The sight of offshore wind turbines off the coast of Aberdeen symbolises a change in direction for the city, its energy mix and its offshore industry, says a press release by UK Chamber of Shipping.
Looking out to sea from Aberdeen, a gaggle of offshore wind turbines floats among the usual scattering of offshore support vessels waiting at anchor. Beside them waits an enormous wind turbine installation vessel (WTIV), recognisable by its four upright jack-up legs, which are raised above the water while the ship is not in service.
The sight of these structures symbolises a change in direction for Aberdeen, its energy mix and its offshore industry.
The turbines are part of the European Offshore Wind Deployment Centre (EOWDC), which is currently being installed in Aberdeen Bay. The windfarm was this month connected to the National Grid (NGG)
and, once complete, is expected to produce enough energy to power 78,529 homes.
The project will comprise eleven of the world’s largest and most powerful turbines, and will trial the latest generation of offshore wind technology. Aside from these world-leading credentials, the site has also found notoriety in having been subject to an unsuccessful legal challenge by US President Donald Trump, who complained the turbines would ruin the sea view from his Scottish golf course.
The first of the project's super-sized wind turbines was installed in April. The 191-metre-high structure has three blades, each 80 metres in length. A single rotation of these blades is capable of generating enough electricity to power an average UK home for a day.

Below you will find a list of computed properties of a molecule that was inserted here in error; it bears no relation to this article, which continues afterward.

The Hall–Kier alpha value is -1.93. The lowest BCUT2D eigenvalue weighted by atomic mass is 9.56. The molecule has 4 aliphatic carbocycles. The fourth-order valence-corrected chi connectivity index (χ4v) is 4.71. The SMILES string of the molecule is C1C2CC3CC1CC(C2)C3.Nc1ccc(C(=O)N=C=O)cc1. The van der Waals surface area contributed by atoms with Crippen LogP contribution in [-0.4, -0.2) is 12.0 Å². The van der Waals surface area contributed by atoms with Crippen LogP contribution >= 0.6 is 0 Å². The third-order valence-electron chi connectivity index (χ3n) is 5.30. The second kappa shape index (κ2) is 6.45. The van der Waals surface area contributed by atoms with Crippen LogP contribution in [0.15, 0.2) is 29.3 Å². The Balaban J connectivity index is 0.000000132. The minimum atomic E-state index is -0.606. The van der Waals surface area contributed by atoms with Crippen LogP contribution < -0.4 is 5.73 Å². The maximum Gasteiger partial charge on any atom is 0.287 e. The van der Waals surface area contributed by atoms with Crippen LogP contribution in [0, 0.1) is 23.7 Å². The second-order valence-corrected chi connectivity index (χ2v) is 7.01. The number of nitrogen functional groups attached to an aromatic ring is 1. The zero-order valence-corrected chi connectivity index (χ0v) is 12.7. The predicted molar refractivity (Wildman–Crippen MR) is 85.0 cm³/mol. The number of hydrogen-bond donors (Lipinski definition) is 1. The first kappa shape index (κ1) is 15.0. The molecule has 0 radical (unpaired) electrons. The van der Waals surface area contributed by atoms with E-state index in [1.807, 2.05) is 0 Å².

The EOWDC is being developed by Sweden’s Vattenfall – but it may be surprising to note that the UK owns the largest number of wind turbines installed in the North Sea
, with 43% of the count, according to data from WindEurope. Germany owns 34%, the second largest proportion; followed by Denmark (8%), Netherlands
(7%) and Belgium (6%).
A total of €18.2 billion (£16 billion) was invested in offshore wind projects in Europe during 2016, which helped finance a record 5GW of new capacity that year, according to WindEurope figures. This total investment dropped to €7.5 billion (£6.6 billion) in 2017 - with the new capacity being financed falling to 2.5GW last year, the lowest level seen since 2014 - due to projects being postponed in Germany.
But this slowdown would appear to be a short-term phenomenon.
Europe’s offshore wind installations today comprise 4,149 turbines across 92 windfarms owned by 11 different countries. By 2024, estimates say 20% of all European offshore activity will be wind-related. But what is remarkable is that, previous to 2001, there were no offshore windfarms being installed worldwide.